With all major players in the software industry transitioning to the Cloud in some manner, the vast majority of new software companies entering the market are doing so as “providers of Cloud services”. As a result, the $368 billion software industry is changing forever, and packaged software and perpetual license revenue is in permanent decline.

There are many reasons why this transition is occurring: technological evolution, economics, new market dynamics, changing customer preferences—to name a few.  While moving to the cloud can be daunting for software providers that rely on perpetual software licensing models, as one software vendor put it “if there’s going to be cannibalization, you want to be the one doing the eating.”  One way to sweeten the deal for customers is to allow them to take their existing licenses with them to the Cloud, or provide credits that take into account their prior license purchases.

Software providers want to enable customers to buy and consume products in the way that they want. One of the major challenges associated with doing this is that their systems have been built around perpetually licensed, on-premises software. Achieving the operational agility and flexibility needed in order to compete effectively, enable channel partners, and help customers achieve the benefits that they expect in the Cloud often requires:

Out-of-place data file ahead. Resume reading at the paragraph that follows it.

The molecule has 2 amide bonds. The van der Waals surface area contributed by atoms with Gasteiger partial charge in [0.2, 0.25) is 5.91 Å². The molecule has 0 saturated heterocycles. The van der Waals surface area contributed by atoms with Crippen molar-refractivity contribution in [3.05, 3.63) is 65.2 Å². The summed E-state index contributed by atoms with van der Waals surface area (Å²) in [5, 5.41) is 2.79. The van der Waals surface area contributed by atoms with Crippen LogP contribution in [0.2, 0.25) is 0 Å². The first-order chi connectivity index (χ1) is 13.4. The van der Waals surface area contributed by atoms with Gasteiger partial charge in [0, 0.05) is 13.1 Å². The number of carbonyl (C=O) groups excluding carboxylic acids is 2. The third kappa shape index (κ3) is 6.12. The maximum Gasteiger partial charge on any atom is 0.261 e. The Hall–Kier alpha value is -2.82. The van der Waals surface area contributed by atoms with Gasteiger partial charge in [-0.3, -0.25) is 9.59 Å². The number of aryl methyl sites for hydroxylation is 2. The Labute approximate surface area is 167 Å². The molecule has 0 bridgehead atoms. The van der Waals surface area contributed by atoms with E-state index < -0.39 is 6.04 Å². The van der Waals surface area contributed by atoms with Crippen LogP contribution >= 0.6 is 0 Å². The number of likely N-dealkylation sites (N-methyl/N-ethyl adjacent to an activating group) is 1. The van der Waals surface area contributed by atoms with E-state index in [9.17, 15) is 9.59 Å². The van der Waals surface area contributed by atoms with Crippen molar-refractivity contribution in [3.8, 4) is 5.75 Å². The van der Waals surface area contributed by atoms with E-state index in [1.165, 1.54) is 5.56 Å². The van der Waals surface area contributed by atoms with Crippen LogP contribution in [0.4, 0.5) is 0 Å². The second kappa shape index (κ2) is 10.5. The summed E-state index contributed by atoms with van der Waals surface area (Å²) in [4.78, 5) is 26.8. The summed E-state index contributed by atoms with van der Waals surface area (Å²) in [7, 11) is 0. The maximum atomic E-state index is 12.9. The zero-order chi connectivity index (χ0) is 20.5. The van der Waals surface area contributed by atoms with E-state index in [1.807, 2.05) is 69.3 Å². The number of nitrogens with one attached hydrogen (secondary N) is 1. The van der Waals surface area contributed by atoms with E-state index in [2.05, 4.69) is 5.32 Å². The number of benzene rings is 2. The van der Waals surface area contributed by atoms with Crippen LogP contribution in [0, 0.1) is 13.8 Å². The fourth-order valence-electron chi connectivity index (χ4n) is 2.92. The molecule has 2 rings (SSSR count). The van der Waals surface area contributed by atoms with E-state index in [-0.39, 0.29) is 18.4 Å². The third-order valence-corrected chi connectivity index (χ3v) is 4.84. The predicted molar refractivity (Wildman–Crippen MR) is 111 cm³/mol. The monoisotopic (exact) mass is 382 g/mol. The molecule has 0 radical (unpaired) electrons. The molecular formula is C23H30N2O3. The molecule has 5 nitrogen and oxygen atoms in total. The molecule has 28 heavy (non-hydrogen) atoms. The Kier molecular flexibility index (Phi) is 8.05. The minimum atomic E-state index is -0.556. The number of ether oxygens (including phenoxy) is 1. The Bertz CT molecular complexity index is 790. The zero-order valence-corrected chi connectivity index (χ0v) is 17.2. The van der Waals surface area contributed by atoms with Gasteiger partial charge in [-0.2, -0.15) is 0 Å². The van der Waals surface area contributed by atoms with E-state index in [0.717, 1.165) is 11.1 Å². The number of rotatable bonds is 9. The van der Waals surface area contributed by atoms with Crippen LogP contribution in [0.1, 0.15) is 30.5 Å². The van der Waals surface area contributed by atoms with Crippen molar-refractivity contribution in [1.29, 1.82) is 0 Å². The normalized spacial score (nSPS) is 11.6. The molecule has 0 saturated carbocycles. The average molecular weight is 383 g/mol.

• adding the capability to sell, provision, onboard, and bill for Cloud services
  • streamlining paperwork
  • masking complexity
  • optimizing the user experience.

With a long laundry list of requirements, software providers indicate a desire to focus first on issues that impact the customer experience. For example, aggregating all customer purchases and entitlements in a single place so that customers can see their complete portfolio is an important step. To help enable this, many software providers are assigning customers with identification numbers, instead of tracking by name. At the same time, they are working to rationalize customer renewal dates where it makes sense, and making terms more uniform between offerings.

Other areas of focus include the welcome and onboarding process, as well as commerce capabilities. In the future, in addition to expanding the resources that support the scalable growth of their Cloud businesses, software vendors will need to:

  • Provide online trials, freemium, and pay per use models
  • Monitor and report on customer usage
  • Support customers via social mechanisms

Most software providers recognize that the road to the Cloud is a long one and that the transition will likely take years. Some are willing to deal with manual processes while they bring products to market, see what works, and then build or acquire technology to support this. The challenge is foreseeing where the tipping point in the adoption of the Cloud solution is, and making sure systems are in place long before they are acutely needed. Otherwise, the result may be an operational face plant.